Madison Bumgarner frustrated by career-low velocity in D-backs outings
Like any numbers in baseball, velocity on a starting pitcher’s fastball is not the end-all-be-all indicator if they will sink or swim in the majors.
It can, however, be linked to some of their success or failures, and seeing those numbers drop can often correlate with a pitcher exiting their prime.
So when Madison Bumgarner’s fastball that averaged out at a little over 91 miles per hour the last three seasons is now at 88 mph in Arizona, that can prove to be significant.
It’s at least significant enough for Bumgarner to bring it up unprompted when he spoke for the first time this season after an outing.
“Man, I feel good. That’s what’s been frustrating. I know the velocity is down a good bit. I’ve had a bunch of it over my career, but this is certainly a big drop right now and that’s been frustrating for me,” he said. “But at the same time, I’ve gotta go out there and pitch with what I’ve got.”
Per MLB’s Sarah Langs, Bumgarner’s average fastball velocity on Wednesday in a 7-4 loss to the Texas Rangers was 87.9 mph. That’s the same number he put up in the opener, with both tying for the lowest of his career. The 30-year-old said he wants to get that number up a few ticks at least, back to what he averaged over his career.
Bumgarner said he “couldn’t tell a big difference” as to something he might be doing to affect it.
“Everything is moving the right way and spinning good so we’ll take that and go but hopefully things start to pick up,” he said, noting he hasn’t changed the way he pitches because of the dropoff.
In 11.0 innings through two starts, Bumgarner has mostly been fine. He’s allowed eight hits and four walks for five earned runs to his record.
A three-run RBI double by Eric Hosmer in a loss to the San Diego Padres was the extent of the damage on Opening Day, and ditto for a solo homer Wednesday by Texas’ Todd Frazier and an RBI single to Jose Trevino.
An acceptable output from a starter for sure, but surely the D-backs will want more out of the lefty as their ace.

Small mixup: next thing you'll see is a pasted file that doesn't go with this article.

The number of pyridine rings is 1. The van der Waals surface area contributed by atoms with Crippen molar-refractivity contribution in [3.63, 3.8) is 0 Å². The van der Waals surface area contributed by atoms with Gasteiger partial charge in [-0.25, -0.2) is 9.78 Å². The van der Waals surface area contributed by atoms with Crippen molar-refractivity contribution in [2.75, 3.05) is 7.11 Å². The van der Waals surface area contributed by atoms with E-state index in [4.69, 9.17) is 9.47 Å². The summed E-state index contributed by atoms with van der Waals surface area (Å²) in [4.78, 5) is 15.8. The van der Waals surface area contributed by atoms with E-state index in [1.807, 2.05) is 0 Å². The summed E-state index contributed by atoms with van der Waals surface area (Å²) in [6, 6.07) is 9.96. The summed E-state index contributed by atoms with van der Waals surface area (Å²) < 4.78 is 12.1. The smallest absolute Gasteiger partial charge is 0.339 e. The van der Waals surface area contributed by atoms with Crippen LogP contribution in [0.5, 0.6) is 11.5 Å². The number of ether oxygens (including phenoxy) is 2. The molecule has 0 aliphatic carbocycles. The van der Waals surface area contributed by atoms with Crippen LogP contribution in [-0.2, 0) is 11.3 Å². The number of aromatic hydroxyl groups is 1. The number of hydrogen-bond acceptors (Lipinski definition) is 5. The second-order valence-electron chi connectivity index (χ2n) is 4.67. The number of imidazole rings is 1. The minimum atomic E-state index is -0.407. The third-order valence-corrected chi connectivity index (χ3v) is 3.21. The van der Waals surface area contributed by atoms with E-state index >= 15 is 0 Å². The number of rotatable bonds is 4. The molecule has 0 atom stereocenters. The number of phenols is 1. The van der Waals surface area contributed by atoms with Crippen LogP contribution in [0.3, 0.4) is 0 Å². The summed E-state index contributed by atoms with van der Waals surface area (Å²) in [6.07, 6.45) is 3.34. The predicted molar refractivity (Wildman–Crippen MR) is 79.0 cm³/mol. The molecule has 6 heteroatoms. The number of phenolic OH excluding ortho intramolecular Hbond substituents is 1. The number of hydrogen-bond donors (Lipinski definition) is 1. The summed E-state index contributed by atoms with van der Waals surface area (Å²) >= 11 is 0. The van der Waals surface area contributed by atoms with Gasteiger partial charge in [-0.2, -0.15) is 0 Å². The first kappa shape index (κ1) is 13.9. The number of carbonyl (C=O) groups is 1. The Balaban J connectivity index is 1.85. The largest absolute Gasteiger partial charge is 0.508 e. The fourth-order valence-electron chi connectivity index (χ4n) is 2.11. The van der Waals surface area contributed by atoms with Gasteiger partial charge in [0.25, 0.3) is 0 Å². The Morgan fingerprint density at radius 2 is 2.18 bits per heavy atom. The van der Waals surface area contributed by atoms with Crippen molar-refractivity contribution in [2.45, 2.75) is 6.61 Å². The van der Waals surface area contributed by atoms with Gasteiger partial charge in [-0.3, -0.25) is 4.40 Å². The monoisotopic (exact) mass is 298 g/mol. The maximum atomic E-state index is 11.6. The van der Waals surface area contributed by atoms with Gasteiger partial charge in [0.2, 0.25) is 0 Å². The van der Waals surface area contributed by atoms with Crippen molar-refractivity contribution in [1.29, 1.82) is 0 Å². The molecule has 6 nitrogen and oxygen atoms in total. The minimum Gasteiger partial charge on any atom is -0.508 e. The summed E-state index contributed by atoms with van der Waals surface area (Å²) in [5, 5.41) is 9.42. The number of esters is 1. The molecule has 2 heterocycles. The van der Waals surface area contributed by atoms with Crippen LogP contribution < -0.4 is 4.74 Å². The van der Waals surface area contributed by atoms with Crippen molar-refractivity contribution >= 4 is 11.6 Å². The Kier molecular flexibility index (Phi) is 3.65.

D-backs manager Torey Lovullo co-signed what Bumgarner had to say on his overall stuff and liked what he saw in Texas.
“I thought he was in control and command of all his pitches,” Lovullo said.
Regardless, Bumgarner seems annoyed by not knowing how or why it’s happening, and that’s concerning.
“Your guess is as good as mine,” he said.
Through seven and a half innings against the Rangers on Wednesday, the D-backs looked like they finally got a breakthrough moment six games in.
The D-backs offense achieved some semblance of a rhythm, scoring two runs in the seventh and two more in the eighth, putting Arizona up 4-2 heading into the bottom of the eighth inning.
A surge of momentum they were desperate for was there, and then the bullpen threw it all away.
Relievers Andrew Chafin and Hector Rondon gave up five runs in that eighth to bring that 7-4 loss, dropping the D-backs’ record to 2-4 right before seven games against the Los Angeles Dodgers and Houston Astros.
Lovullo after the game wouldn’t let his frustration show.
“Certainly would have been a nice game to win and I thought we did enough to put ourselves in the right position and the bullpen got banged around and made some mistakes, pitches that were out over the plate,” he said.
To go back to some flow being halted, that comes fresh off an awesome ninth inning out of closer Archie Bradley in Tuesday’s win that also included Chafin retiring the one batter he faced.
An RBI triple for Eduardo Escobar plus a run scored and a sacrifice fly for David Peralta was a sigh of relief for the offense, as those two have struggled out of the gates and are crucial pieces in the batting order.
Lovullo likes what he’s seeing from the offense game-by-game to getting out of that rut.
“Our guys are into the at-bats,” he said, noting improved approaches as of late.
“Offensively, I think we’re piecing things together better and better.”